Go back to your childhood for a few moments. Were you a girl or boy who did exactly what people expected you to do or were you a rebel fighting against the rules and the people? Well, that later became the fascinating topic for Roberto Saviano and his book “Gomorrah”. Saviano reported about young people being attracted by Italian organized crime, the Camorra crime syndicate, and the way the ruthless gangsters became a role model for many civilians.
While Saviano received international acclaim for this work, he also received multiple death threats. The result? Living under police protection ever since and seeing his work coming to life thanks to director Claudio Giovannesi (“Fiore”, “Alì Blue Eyes”). However, Giovannesi’s “Piranhas” (original title: “La paranza dei bambini”) doesn’t do the book, the topics and its writer a lot of justice.
We get to meet a bunch of friends, living in Sanità (Naples). While they seem to live a normal life, it becomes clear early on in this movie that that’s not the case. They’re surrounded by mobs, violence, guns and distortion. This hits Nicola (Francesca Di Napoli) home very hard as his mum, who runs a dry-cleaning business, has to endure gangsters demanding money for protection.
This world has an impact on the lifestyle, mindset and dream of Nicola as he wants to become a gangster himself. Together with his gang of friends, he robs a jewellery store, and from there on, the movie speeds up its pace. Boys becoming men, swapping fun parties for robberies and threatening people instead of loving them. When the heavy guns are being handed over to them, hell breaks loose…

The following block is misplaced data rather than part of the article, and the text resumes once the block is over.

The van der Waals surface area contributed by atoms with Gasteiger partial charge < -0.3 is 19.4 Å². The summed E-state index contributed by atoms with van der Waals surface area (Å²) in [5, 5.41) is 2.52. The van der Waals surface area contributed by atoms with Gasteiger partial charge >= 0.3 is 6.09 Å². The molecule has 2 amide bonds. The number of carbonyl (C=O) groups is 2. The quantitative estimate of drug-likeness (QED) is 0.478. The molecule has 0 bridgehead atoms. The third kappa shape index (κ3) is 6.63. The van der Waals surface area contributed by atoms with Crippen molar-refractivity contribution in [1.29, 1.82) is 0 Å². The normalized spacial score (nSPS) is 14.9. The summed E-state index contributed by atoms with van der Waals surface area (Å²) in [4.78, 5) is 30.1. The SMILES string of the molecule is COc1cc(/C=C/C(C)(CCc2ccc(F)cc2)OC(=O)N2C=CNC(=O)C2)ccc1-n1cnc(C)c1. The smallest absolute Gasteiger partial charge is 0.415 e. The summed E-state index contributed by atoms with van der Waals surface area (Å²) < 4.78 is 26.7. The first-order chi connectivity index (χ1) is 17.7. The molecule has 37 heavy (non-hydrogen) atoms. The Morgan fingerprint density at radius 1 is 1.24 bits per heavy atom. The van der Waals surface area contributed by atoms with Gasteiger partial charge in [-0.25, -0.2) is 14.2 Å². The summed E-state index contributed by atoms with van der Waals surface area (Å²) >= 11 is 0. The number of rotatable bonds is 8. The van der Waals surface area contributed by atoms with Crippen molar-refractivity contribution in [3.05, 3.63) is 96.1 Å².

It probably sounds like an intriguing story which it’s indeed the case. By playing it right, “Piranhas” could have been a success but when not handling the topic in the right way, it could have become over the top. Well, in “Piranhas”, we see both of those things.
During some moments, “Piranhas” feels very authentic. Not only because of Giovannesi’s real-life story that’s been treated relatively well but also Saviano his love for the topics. The story becomes very believable because of different reasons.
This movie is filmed from the point of the view of the young actors and that puts you right in the heart of the action. For this movie, Giovannesi and his casting director Chiara Polizzi chose non-professional actors. This doesn’t only add an element of innocence and boys just starting out in the world but also the determination to make it in the industry, no matter how hard to have to fight for it.
There’s also a lot of symbolism in this film and the most wonderful example is right at the beginning. Young boys tearing down a Christmas tree that’s filled with golden and wonderful decorations. Gone is Christmas, gone are the shinning ornaments and gone is childhood. The Christmas lights go out and darkness rules the lives of young boys.
It’s a shame that those strong moments are being dominated by more uninteresting and dreary ones. How many scenes do you need that involves children shooting and stealing to prove that this movie is about young men becoming mobsters? A few are certainly enough but when the movie consists almost entirely out of those scenes, you wish to see something different. The turbulent and unstable lifestyle of the kids makes from this movie a chaotic one itself.
Giovannesi wanted to turn the novel into the next “Goodfellas” or “Public Enemy” but then with upcoming gangsters instead of hard-core ones. Sadly, “Piranhas” isn’t a thrilling as should have and could have been. There are flashes of greatness and power but the moments of uninteresting and monotonous vibe predominate.
13th July 2020
THE QUICK SELL
A gang of teenage boys stalk the streets of Naples armed with hand guns and AK-47s to do their mob bosses' bidding.